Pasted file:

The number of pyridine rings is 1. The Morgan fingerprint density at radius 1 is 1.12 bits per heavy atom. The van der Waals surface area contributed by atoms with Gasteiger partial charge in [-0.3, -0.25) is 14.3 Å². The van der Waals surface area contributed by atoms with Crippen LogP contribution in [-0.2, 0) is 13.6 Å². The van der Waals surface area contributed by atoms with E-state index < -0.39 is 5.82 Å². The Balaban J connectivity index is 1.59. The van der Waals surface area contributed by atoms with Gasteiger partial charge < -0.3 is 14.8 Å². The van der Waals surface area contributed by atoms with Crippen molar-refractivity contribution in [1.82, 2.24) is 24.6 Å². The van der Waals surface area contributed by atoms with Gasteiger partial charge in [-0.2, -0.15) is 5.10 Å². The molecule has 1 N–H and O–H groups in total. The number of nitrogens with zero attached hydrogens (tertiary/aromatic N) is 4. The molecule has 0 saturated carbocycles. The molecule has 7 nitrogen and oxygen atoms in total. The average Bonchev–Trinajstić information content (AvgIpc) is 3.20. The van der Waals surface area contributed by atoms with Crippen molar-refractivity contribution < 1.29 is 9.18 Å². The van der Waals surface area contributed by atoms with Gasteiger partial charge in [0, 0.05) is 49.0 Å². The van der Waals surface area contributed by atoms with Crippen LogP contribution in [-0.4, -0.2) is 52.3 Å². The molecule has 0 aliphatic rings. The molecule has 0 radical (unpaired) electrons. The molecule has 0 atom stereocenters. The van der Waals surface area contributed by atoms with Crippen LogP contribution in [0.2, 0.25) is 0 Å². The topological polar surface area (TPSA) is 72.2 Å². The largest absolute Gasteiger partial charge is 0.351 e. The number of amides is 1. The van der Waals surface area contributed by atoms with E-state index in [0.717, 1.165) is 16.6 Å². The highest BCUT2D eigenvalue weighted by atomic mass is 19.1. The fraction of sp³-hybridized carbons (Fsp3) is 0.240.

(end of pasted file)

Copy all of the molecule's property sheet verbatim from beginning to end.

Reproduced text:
The number of pyridine rings is 1. The Morgan fingerprint density at radius 1 is 1.12 bits per heavy atom. The van der Waals surface area contributed by atoms with Gasteiger partial charge in [-0.3, -0.25) is 14.3 Å². The van der Waals surface area contributed by atoms with Crippen LogP contribution in [-0.2, 0) is 13.6 Å². The van der Waals surface area contributed by atoms with E-state index < -0.39 is 5.82 Å². The Balaban J connectivity index is 1.59. The van der Waals surface area contributed by atoms with Gasteiger partial charge < -0.3 is 14.8 Å². The van der Waals surface area contributed by atoms with Crippen molar-refractivity contribution in [1.82, 2.24) is 24.6 Å². The van der Waals surface area contributed by atoms with Gasteiger partial charge in [-0.2, -0.15) is 5.10 Å². The molecule has 1 N–H and O–H groups in total. The number of nitrogens with zero attached hydrogens (tertiary/aromatic N) is 4. The molecule has 0 saturated carbocycles. The molecule has 7 nitrogen and oxygen atoms in total. The average Bonchev–Trinajstić information content (AvgIpc) is 3.20. The van der Waals surface area contributed by atoms with Crippen molar-refractivity contribution < 1.29 is 9.18 Å². The van der Waals surface area contributed by atoms with Gasteiger partial charge in [0, 0.05) is 49.0 Å². The van der Waals surface area contributed by atoms with Crippen LogP contribution in [-0.4, -0.2) is 52.3 Å². The molecule has 0 aliphatic rings. The molecule has 0 radical (unpaired) electrons. The molecule has 0 atom stereocenters. The van der Waals surface area contributed by atoms with Crippen LogP contribution in [0.2, 0.25) is 0 Å². The topological polar surface area (TPSA) is 72.2 Å². The largest absolute Gasteiger partial charge is 0.351 e. The number of amides is 1. The van der Waals surface area contributed by atoms with E-state index in [0.717, 1.165) is 16.6 Å². The highest BCUT2D eigenvalue weighted by atomic mass is 19.1. The fraction of sp³-hybridized carbons (Fsp3) is 0.240.